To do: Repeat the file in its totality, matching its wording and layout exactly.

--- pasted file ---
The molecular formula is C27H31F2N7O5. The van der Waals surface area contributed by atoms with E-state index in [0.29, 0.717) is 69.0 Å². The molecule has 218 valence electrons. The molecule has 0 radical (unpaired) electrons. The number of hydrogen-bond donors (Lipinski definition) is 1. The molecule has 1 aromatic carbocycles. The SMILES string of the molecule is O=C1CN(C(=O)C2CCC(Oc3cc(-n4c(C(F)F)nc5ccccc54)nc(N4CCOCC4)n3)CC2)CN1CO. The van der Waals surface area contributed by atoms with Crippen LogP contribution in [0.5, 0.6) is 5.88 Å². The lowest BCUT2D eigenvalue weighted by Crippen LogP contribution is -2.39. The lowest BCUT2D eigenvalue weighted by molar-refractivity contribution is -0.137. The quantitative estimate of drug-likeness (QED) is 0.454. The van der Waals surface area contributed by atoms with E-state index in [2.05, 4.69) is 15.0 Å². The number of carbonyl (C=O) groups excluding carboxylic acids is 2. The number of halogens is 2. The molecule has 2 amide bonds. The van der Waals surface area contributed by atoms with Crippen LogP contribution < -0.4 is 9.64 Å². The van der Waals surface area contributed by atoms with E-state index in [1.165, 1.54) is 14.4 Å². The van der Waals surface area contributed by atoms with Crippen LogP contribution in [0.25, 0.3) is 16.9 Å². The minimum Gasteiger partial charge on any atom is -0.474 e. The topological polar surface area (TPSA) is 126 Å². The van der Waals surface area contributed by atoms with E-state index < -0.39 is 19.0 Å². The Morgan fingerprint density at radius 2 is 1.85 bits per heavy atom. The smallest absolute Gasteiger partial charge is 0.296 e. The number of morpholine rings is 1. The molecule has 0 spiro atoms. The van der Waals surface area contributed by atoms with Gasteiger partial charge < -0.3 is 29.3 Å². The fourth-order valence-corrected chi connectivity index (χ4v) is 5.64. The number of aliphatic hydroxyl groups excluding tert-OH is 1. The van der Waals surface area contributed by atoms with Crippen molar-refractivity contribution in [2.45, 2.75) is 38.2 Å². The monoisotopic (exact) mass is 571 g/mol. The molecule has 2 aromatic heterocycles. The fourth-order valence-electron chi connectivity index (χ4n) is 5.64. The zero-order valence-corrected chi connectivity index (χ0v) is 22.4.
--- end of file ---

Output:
The molecular formula is C27H31F2N7O5. The van der Waals surface area contributed by atoms with E-state index in [0.29, 0.717) is 69.0 Å². The molecule has 218 valence electrons. The molecule has 0 radical (unpaired) electrons. The number of hydrogen-bond donors (Lipinski definition) is 1. The molecule has 1 aromatic carbocycles. The SMILES string of the molecule is O=C1CN(C(=O)C2CCC(Oc3cc(-n4c(C(F)F)nc5ccccc54)nc(N4CCOCC4)n3)CC2)CN1CO. The van der Waals surface area contributed by atoms with Crippen LogP contribution in [0.5, 0.6) is 5.88 Å². The lowest BCUT2D eigenvalue weighted by Crippen LogP contribution is -2.39. The lowest BCUT2D eigenvalue weighted by molar-refractivity contribution is -0.137. The quantitative estimate of drug-likeness (QED) is 0.454. The van der Waals surface area contributed by atoms with E-state index in [2.05, 4.69) is 15.0 Å². The number of carbonyl (C=O) groups excluding carboxylic acids is 2. The number of halogens is 2. The molecule has 2 amide bonds. The van der Waals surface area contributed by atoms with Crippen LogP contribution < -0.4 is 9.64 Å². The van der Waals surface area contributed by atoms with E-state index in [1.165, 1.54) is 14.4 Å². The van der Waals surface area contributed by atoms with Crippen LogP contribution in [0.25, 0.3) is 16.9 Å². The minimum Gasteiger partial charge on any atom is -0.474 e. The topological polar surface area (TPSA) is 126 Å². The van der Waals surface area contributed by atoms with E-state index < -0.39 is 19.0 Å². The Morgan fingerprint density at radius 2 is 1.85 bits per heavy atom. The smallest absolute Gasteiger partial charge is 0.296 e. The number of morpholine rings is 1. The molecule has 0 spiro atoms. The van der Waals surface area contributed by atoms with Gasteiger partial charge < -0.3 is 29.3 Å². The fourth-order valence-corrected chi connectivity index (χ4v) is 5.64. The number of aliphatic hydroxyl groups excluding tert-OH is 1. The van der Waals surface area contributed by atoms with Crippen molar-refractivity contribution in [2.45, 2.75) is 38.2 Å². The monoisotopic (exact) mass is 571 g/mol. The molecule has 2 aromatic heterocycles. The fourth-order valence-electron chi connectivity index (χ4n) is 5.64. The zero-order valence-corrected chi connectivity index (χ0v) is 22.4.